• 22.
    Enqvist, Johan
    et al.
    Stockholm University, Faculty of Science, Stockholm Resilience Centre.
    Campbell, Lindsay K.
    Stedman, Richard C.
    Svendsen, Erika M.
    Pathways to urban environmental stewardship: Sense of place and civic engagement for urban waterfrontsManuscript (preprint) (Other academic)
    Abstract [en]

    Participation of local residents is considered beneficial for urban environmental stewardship, but the understanding of how urban stewards relate to the places they work with is poorly developed. This study of civic groups working to steward urban waterfronts challenges the notion that stronger attachment drives deeper commitment to stewardship. The study looks at three types of groups doing stewardship work on waterfronts and water bodies in New York City: community groups, environmental groups and recreational groups. Using interviews and Likert scale surveys (n=31), we assessed stewardship activities, place attachment and place meanings that members associate with site that each group works with. Our findings show that community group members are more attached to the sites they work with than members of environmental or recreational groups, but environmental groups report the greatest effort put into stewardship work. Further, we show that place meanings reveal different categories of groups based on how they currently view the site (as a place of work, a place of home, or a place of use), and what they want to achieve for it in their stewardship work: some groups work to restore what the place was previously, others work to protect what it currently is, while a few work to create a new identity for their place. These findings demonstrate how pathways to stewardship differ and are not dependent on strong place attachment; however, they can generate fundamentally different outcomes depending on what place meanings stewardship seeks to protect.

  • 23.
    Enqvist, Johan
    et al.
    Stockholm University, Faculty of Science, Stockholm Resilience Centre.
    Tengö, Maria
    Stockholm University, Faculty of Science, Stockholm Resilience Centre.
    Bodin, Örjan
    Stockholm University, Faculty of Science, Stockholm Resilience Centre.
    Enhancing social–ecological fit from the bottom up: Urban lake networks and grassroots innovatorsManuscript (preprint) (Other academic)
    Abstract [en]

    Urban environmental governance is often hampered by social institutions being poorly aligned with fragmented ecosystems. Bottom-up approaches have been argued to address this problem of social-ecological fit, but there is a lack of empirical understanding of how local initiatives might emerge and spread in a way that enhances fit. We study a system of hydrologically interconnected lakes in Bengaluru, which public authorities have largely failed to protect resulting in many degraded lakes and undermined societal and ecological benefits that the system of lakes provides. Local residents have, largely in response to these failures, formed lake groups and convinced municipal actors to recognize them as partners that share management responsibilities for certain lakes. These initiatives have inspired others to follow suit and work with lakes elsewhere in the city, hence triggering the question whether local lake groups in this way contribute to a better social–ecological fit at a broader landscape scale. This study mixes quantitative social–ecological network analysis with interviews to analyze fit and describe the processes by which lake management can be shaped to match ecosystem structure. Results show that certain key lake groups – enabled by supportive municipal officers – have successfully innovated how lakes are managed, acknowledging their place in and dependence on the broader network of interconnected lakes. In the wake of this, a new generation of collaborative lake groups is emerging, where lakes are often managed more holistically by recognizing them to be part of the larger network of lakes. The analysis identifies key lake groups that are instrumental to shaping the spread of the bottom-up driven initiatives in ways that aligns with the interconnected nature of the lake system. This is a process that relies on acknowledgement and support from public authorities, but is primarily driven by local actors. By describing this process of innovation and diffusion, the study contributes important lessons on how to enhance fit between governance arrangements and the ecosystem on which cities depend.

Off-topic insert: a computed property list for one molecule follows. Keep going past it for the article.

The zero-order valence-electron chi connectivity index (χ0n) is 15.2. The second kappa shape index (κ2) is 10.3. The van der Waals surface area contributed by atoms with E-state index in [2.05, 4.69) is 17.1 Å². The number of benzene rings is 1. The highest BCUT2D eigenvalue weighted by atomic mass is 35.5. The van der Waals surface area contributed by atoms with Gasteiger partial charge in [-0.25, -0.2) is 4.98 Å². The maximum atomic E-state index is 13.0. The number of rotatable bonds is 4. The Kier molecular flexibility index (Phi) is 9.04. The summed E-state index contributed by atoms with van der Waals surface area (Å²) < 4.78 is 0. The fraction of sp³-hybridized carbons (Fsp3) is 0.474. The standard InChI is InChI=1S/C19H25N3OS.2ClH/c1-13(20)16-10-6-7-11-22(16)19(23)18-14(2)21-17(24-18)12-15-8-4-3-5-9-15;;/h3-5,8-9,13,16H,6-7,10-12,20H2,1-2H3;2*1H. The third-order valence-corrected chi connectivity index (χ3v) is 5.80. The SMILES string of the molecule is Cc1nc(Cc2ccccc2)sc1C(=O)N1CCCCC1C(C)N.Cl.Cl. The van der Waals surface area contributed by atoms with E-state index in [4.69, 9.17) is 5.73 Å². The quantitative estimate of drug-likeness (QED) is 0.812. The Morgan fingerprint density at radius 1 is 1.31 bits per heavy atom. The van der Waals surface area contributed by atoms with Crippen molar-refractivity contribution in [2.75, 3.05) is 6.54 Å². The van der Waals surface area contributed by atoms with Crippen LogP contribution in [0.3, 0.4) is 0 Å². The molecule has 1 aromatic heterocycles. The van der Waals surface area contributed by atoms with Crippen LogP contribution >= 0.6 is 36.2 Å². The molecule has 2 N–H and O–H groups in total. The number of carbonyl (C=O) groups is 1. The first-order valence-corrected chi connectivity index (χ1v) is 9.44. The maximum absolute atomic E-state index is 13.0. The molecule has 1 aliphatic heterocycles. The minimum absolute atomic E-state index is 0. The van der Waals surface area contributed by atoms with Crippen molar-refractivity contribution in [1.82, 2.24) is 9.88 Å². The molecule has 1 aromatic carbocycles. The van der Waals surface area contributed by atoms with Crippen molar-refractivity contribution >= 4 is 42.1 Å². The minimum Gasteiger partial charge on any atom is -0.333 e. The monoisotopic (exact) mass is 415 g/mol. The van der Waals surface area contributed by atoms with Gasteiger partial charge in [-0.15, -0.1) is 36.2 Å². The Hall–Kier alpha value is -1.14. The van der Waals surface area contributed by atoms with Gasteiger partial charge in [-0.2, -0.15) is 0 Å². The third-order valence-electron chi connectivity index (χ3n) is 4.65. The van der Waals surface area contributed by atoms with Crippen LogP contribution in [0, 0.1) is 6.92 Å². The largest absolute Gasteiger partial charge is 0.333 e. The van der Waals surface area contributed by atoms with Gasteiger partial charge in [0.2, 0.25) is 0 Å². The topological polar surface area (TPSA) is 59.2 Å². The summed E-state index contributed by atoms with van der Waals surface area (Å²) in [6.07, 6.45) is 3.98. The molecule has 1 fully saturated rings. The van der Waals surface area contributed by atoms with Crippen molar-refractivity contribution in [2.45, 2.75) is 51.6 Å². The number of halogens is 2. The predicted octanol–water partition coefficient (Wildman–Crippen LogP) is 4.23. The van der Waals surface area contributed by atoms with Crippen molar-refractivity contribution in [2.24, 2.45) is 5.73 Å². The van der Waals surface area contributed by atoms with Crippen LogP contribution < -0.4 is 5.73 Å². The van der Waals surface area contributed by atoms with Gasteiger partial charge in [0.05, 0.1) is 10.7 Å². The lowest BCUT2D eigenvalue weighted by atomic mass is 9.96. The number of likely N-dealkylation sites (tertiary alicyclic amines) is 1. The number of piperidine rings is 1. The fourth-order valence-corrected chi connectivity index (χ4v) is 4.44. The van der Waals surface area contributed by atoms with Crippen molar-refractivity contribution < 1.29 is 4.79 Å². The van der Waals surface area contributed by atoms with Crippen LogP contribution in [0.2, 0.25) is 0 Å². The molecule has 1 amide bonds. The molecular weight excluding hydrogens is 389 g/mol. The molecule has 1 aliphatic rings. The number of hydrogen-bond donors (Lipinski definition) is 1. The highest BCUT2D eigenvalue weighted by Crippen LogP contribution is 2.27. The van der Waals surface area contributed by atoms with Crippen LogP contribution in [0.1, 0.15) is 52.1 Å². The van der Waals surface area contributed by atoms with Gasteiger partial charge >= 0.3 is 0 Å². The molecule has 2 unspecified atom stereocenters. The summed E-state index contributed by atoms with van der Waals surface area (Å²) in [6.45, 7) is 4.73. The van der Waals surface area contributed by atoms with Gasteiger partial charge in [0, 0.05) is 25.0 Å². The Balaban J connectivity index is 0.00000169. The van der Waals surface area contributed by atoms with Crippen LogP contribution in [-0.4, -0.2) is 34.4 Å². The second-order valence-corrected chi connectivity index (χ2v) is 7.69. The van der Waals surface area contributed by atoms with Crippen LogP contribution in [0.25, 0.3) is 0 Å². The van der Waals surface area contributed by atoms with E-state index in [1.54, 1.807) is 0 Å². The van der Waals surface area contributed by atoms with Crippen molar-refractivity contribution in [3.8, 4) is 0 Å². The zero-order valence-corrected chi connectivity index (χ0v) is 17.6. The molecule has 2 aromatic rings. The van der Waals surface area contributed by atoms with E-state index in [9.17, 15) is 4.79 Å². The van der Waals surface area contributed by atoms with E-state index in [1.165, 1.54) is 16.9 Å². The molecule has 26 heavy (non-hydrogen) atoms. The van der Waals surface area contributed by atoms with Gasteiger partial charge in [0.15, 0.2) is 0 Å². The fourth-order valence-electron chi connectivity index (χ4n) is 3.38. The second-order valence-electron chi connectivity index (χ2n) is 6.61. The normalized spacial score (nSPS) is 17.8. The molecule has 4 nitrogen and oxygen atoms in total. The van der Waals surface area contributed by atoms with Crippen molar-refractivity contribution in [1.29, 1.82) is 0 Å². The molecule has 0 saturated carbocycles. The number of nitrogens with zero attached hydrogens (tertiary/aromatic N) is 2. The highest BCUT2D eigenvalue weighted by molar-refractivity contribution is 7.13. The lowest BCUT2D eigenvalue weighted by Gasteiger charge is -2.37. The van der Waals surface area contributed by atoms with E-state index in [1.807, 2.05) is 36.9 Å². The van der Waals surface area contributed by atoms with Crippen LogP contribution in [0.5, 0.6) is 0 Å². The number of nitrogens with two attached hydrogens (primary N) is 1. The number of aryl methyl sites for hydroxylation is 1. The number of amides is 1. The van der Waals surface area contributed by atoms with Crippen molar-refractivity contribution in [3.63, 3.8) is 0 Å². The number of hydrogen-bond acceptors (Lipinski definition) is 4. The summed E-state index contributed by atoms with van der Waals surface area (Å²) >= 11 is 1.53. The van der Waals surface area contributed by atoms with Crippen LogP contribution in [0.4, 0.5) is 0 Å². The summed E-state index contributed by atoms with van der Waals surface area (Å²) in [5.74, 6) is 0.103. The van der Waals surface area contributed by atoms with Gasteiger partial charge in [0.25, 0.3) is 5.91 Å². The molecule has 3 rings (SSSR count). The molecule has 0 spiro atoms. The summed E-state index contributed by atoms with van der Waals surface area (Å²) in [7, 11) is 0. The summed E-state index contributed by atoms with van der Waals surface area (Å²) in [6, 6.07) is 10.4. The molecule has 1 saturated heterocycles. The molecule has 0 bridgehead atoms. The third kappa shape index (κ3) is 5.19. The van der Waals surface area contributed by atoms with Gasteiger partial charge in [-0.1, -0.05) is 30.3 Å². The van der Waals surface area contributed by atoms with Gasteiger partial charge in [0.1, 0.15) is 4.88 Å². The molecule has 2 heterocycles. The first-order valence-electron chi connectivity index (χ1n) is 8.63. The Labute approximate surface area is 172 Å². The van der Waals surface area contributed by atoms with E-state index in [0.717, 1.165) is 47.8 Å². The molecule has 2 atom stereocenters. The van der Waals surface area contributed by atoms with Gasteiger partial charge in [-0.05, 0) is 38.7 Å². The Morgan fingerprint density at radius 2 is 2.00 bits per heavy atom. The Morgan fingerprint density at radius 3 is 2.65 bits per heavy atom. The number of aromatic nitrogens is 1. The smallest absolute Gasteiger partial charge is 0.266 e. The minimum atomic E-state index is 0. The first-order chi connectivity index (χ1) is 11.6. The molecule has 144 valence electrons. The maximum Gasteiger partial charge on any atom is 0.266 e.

• 24.
    Enqvist, Johan
    et al.
    Stockholm University, Faculty of Science, Stockholm Resilience Centre.
    West, Simon
    Stockholm University, Faculty of Science, Stockholm Resilience Centre.
    Haider, L. Jamila
    Stockholm University, Faculty of Science, Stockholm Resilience Centre.
    Masterson, Vanessa
    Stockholm University, Faculty of Science, Stockholm Resilience Centre.
    Svedin, Uno
    Stockholm University, Faculty of Science, Stockholm Resilience Centre.
    Tengö, Maria
    Stockholm University, Faculty of Science, Stockholm Resilience Centre.
    Stewardship as a boundary object for sustainability research in the Anthropocene: Linking care, knowledge and agencyManuscript (preprint) (Other academic)
  • 25.
    Eriksson, Pia
    Stockholm University, Faculty of Science, Department of Physical Geography and Quaternary Geology.
    Modeling the effect of activelayer deepening on stocks ofsoil organic carbon in thePechora River Basin2012Independent thesis Basic level (degree of Bachelor), 10 credits / 15 HE creditsStudent thesis
    Abstract [en]